Poster Presentation Society for Molecular Biology and Evolution Conference 2016

Structural variation in genome could make novel complex trait in mouse behavior (#673)

Maryam Keshavarz 1 , Diethard Tautz 1
  1. max planck institute for evolutionary Biology, Plön, SCHLESWIG - HOLSTEIN, Germany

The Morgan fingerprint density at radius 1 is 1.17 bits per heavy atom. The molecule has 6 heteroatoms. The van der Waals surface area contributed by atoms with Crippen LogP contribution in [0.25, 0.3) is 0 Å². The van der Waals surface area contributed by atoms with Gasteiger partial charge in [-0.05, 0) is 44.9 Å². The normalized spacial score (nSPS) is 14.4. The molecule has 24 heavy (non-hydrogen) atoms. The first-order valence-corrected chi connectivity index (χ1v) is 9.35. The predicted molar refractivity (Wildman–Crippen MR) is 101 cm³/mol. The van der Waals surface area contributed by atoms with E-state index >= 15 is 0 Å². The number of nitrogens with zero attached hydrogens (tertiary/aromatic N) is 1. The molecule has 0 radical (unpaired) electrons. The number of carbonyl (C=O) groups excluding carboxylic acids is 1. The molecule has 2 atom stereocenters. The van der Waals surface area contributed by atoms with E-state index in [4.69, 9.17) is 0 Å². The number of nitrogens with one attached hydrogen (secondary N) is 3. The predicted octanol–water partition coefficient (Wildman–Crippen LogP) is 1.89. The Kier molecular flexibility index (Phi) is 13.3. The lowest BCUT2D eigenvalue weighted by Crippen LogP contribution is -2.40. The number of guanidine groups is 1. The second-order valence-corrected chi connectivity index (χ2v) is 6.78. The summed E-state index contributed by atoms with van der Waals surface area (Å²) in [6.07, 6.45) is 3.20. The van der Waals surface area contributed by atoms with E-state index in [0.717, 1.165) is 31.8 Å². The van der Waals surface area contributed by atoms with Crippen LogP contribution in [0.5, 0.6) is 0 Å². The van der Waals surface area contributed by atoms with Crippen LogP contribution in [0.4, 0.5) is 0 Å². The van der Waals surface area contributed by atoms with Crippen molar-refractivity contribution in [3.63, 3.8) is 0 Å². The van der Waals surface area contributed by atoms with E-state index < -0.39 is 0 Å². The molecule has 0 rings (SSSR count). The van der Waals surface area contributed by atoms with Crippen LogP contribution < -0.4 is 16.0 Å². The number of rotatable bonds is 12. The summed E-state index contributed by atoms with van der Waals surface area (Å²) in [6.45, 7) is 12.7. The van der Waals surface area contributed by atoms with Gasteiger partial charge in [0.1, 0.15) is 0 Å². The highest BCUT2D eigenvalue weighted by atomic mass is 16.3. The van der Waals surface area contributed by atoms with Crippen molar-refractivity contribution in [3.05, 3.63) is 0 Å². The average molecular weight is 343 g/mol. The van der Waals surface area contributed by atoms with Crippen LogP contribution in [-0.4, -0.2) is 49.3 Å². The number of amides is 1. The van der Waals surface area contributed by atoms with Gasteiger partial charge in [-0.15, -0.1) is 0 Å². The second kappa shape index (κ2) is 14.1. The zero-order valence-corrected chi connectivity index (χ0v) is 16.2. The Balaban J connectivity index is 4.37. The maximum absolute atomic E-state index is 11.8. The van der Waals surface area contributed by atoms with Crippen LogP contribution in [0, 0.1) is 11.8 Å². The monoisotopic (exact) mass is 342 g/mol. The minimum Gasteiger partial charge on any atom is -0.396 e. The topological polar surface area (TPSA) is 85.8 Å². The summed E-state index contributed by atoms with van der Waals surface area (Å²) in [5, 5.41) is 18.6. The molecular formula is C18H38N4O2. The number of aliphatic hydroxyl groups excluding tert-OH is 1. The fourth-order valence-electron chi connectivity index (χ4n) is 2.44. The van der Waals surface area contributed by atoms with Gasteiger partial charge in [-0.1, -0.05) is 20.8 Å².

Throughout evolutionary history, organisms have evolved a variety of sophisticated novel traits for survival and reproduction. One of these novel traits that recently have been known is house mouse mate choice preference that strongly influenced by their father origin; however the molecular mechanism of this complex trait remains unknown so far. Here for the first time we showed how structural variation in genome could lead to a novel trait during mouse evolution. Genome and transcriptome sequencing data analysis of ten different mouse populations revealed Peg13 (a paternal gene) on chromosome 15 and an imprinted cluster in chromosome 7 which has paternal biased expression have been highly differentiated between mouse populations. Data from transcriptome assembly showed different number of paternal new gens in every population in chromosome 7 which only express in brain and all of them were classified as long non coding RNA by lncseeker program and then confirmed by ribosomal profiling data analysis. Interestingly we also detected two repeated clusters which compare to other mammals is two-five times more expanded in mouse. Our small RNA sequencing data revealed that these repeated clusters are host for tow paternal snoRNA families which highly duplicated in mouse and interestingly rate of snoRNA duplication for both families is different from one population to another. Further analysis on snoRNA sequences showed although members of each snoRNA family in each population are differentiated from each other, still they are much closer to each other compare to members of same family in other populations and showed a nice concerted evolution manner. Since these regions in brain have known role in speech and cognition in human and also regulate ultrasonic vocalization in mouse, we assume that these specific paternal structural variations in mouse could be responsible for their paternal mate choice preference and subsequently their fast evolution